Many successful brands or companies are creative in exploring their ways to keep their customers passionate about their products or services through their product image. They present their product or services in a way that allows them to change customers’ perceptions and arouse customers’ senses. For instance, in Indonesia, some tech companies have been successful in transforming their functional product image into a brand with social impact to touch Indonesian customers’ hearts. Go-Jek, a full-service super-app, tries to keep their customers interested by highlighting its social impact: providing job opportunities to hundred-thousands of drivers and merchants. Not stopping there, Go-Jek also make their efforts to remain fresh to the customers through their regularly-updated product features: new promotions and events, apps gamification for exciting rewards; and also try to be thoughtful about customers / drivers through their product initiatives.
Commitment — A key to seal the deal
The final piece to the triangular love theory is commitment. A commitment is conscious decision to stick with one another, as a result of feeling content in a relationship. The level of satisfaction usually determines how much we are willing to commit to be in a relationship. In a romantic relationship, a commitment often means maintaining a promise to give and maintain loyalty to our partner.In a more general sense, commitment can also mean an attitude to work very hard for an objective we want to reach.
In creating products or services, commitment is beyond the means of communicating values. We need to come up with plans and actions to build a committed relationship with our customers. One example of commitment is through a subscription model. Spotify, a subscription-based music streaming service, does not force its customers to pay for their service; people can listen to music for free to understand the value that they propose: music as an enjoyable entertainment. But Spotify also offers a premium subscription with a monthly or annual fee as a form of commitment; they promise deliver a much better music quality, a full access to their music library, and no interruption of ads which comes with the membership. Once customers agree to subscribe to Spotify premium membership, Spotify has to deliver the values it has promised — otherwise, customers would lose their trust and it would be even harder to get the customers back.
In Indonesia, e-commerce companies like Tokopedia and Bukalapak keep the loyalty of their customers (merchants) by maintaining a support system community (e.g. Komunitas Seller Tokopedia, Komunitas Bukalapak) where people can share information, help each other whenever they face problems, and maintain good communications between the company and customers (merchants).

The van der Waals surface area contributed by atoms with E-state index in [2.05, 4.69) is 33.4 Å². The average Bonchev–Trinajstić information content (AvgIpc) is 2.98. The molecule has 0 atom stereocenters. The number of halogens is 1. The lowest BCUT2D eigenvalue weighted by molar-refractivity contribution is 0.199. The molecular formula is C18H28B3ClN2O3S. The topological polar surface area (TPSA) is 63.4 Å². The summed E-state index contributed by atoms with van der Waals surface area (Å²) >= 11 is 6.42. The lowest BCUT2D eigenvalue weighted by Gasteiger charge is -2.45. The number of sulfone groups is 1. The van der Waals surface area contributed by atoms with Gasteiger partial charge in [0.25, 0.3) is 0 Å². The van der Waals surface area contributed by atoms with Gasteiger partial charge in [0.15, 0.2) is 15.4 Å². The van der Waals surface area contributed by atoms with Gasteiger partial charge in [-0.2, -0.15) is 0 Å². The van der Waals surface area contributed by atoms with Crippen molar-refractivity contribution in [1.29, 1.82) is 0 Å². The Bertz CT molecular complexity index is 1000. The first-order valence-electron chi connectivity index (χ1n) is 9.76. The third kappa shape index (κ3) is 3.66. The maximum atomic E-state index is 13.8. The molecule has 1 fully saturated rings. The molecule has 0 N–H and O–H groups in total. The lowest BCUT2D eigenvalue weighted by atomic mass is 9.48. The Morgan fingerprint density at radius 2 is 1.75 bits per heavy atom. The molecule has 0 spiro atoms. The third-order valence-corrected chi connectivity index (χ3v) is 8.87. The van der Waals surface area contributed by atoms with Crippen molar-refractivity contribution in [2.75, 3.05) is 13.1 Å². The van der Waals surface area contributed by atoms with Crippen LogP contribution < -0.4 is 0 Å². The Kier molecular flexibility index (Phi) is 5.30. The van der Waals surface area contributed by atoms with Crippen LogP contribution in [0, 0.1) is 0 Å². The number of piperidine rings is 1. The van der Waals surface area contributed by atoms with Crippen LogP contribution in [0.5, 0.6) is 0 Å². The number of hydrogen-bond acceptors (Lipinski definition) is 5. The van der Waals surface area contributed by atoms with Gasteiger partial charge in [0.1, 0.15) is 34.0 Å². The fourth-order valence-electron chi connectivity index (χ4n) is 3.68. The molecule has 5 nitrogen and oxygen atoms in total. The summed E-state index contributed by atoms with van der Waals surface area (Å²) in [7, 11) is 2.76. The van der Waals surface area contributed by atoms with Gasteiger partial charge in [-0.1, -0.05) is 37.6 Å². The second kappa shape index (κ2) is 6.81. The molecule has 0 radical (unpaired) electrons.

How the three components connect together
How do intimacy, passion, and commitment tie together? Tingbin Tang in his article mentioned that for products or services, value of product leads to intimacy, interaction leads to passion, and engagement leads to commitment. He then added that the type of love customers experience towards products or services are also determined by the synergy among the three components and their strengths relative to each other. For example, our love towards our favourite 24-hour store may be only strong in value (cheap and convenient), but lacks of commitment because we can always shop from any other store whenever we need to (no commitment). Similarly, when we shop online from an e-commerce website only when the products have discounts (value-intimacy) and big promotions (interact-passion), it does not guarantee that we would not shop from other e-commerce websites. Only when the strengths of all components are balanced, we will be able to achieve an ‘everlasting’ love from our customers. Frankly, a well-balanced effort need to be put into all three if we are aiming to do so.
Tingbin Tang’s Triangular Theory of Love with the product.
To conclude, love is such a complicated feeling, indeed. But it is not impossible to look deeper and make more sense of it to our advantage; in this case, in building a great product which customers love. After all, we need to understand why customers love certain products before figuring out how to make them love ours. What kind of love do you want to build for your products or services with the customers?
It is all for you to decide.